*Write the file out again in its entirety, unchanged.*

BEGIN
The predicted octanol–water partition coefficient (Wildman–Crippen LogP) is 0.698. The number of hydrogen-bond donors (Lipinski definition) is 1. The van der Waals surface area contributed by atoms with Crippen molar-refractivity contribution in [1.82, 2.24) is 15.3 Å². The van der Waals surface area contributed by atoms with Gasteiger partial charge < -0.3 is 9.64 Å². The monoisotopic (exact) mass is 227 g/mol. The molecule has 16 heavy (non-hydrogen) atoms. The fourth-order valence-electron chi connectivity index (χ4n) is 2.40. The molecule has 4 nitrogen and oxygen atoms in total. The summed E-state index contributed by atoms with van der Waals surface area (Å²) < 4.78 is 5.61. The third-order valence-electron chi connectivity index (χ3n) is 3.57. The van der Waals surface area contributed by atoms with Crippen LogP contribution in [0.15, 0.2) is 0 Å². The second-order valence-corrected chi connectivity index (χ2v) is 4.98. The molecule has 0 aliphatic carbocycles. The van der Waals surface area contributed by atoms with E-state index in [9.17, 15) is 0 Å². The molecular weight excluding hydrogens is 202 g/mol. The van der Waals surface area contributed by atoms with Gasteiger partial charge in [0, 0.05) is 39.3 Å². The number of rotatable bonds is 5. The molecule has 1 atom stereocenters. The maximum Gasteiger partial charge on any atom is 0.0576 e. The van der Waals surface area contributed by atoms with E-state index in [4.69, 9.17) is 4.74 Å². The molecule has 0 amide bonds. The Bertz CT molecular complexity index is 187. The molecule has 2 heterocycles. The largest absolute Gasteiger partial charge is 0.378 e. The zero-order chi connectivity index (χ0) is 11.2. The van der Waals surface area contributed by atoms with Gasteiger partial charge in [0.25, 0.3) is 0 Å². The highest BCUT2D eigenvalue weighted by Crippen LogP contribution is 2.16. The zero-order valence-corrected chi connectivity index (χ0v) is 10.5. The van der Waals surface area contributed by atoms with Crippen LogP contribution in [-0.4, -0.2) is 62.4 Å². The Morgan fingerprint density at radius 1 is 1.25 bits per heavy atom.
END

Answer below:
The predicted octanol–water partition coefficient (Wildman–Crippen LogP) is 0.698. The number of hydrogen-bond donors (Lipinski definition) is 1. The van der Waals surface area contributed by atoms with Crippen molar-refractivity contribution in [1.82, 2.24) is 15.3 Å². The van der Waals surface area contributed by atoms with Gasteiger partial charge < -0.3 is 9.64 Å². The monoisotopic (exact) mass is 227 g/mol. The molecule has 16 heavy (non-hydrogen) atoms. The fourth-order valence-electron chi connectivity index (χ4n) is 2.40. The molecule has 4 nitrogen and oxygen atoms in total. The summed E-state index contributed by atoms with van der Waals surface area (Å²) < 4.78 is 5.61. The third-order valence-electron chi connectivity index (χ3n) is 3.57. The van der Waals surface area contributed by atoms with Crippen LogP contribution in [0.15, 0.2) is 0 Å². The second-order valence-corrected chi connectivity index (χ2v) is 4.98. The molecule has 0 aliphatic carbocycles. The van der Waals surface area contributed by atoms with E-state index in [9.17, 15) is 0 Å². The molecular weight excluding hydrogens is 202 g/mol. The van der Waals surface area contributed by atoms with Gasteiger partial charge in [0, 0.05) is 39.3 Å². The number of rotatable bonds is 5. The molecule has 1 atom stereocenters. The maximum Gasteiger partial charge on any atom is 0.0576 e. The van der Waals surface area contributed by atoms with E-state index in [4.69, 9.17) is 4.74 Å². The molecule has 0 amide bonds. The Bertz CT molecular complexity index is 187. The molecule has 2 heterocycles. The largest absolute Gasteiger partial charge is 0.378 e. The zero-order chi connectivity index (χ0) is 11.2. The van der Waals surface area contributed by atoms with Gasteiger partial charge in [0.25, 0.3) is 0 Å². The highest BCUT2D eigenvalue weighted by Crippen LogP contribution is 2.16. The zero-order valence-corrected chi connectivity index (χ0v) is 10.5. The van der Waals surface area contributed by atoms with Crippen LogP contribution in [-0.4, -0.2) is 62.4 Å². The Morgan fingerprint density at radius 1 is 1.25 bits per heavy atom.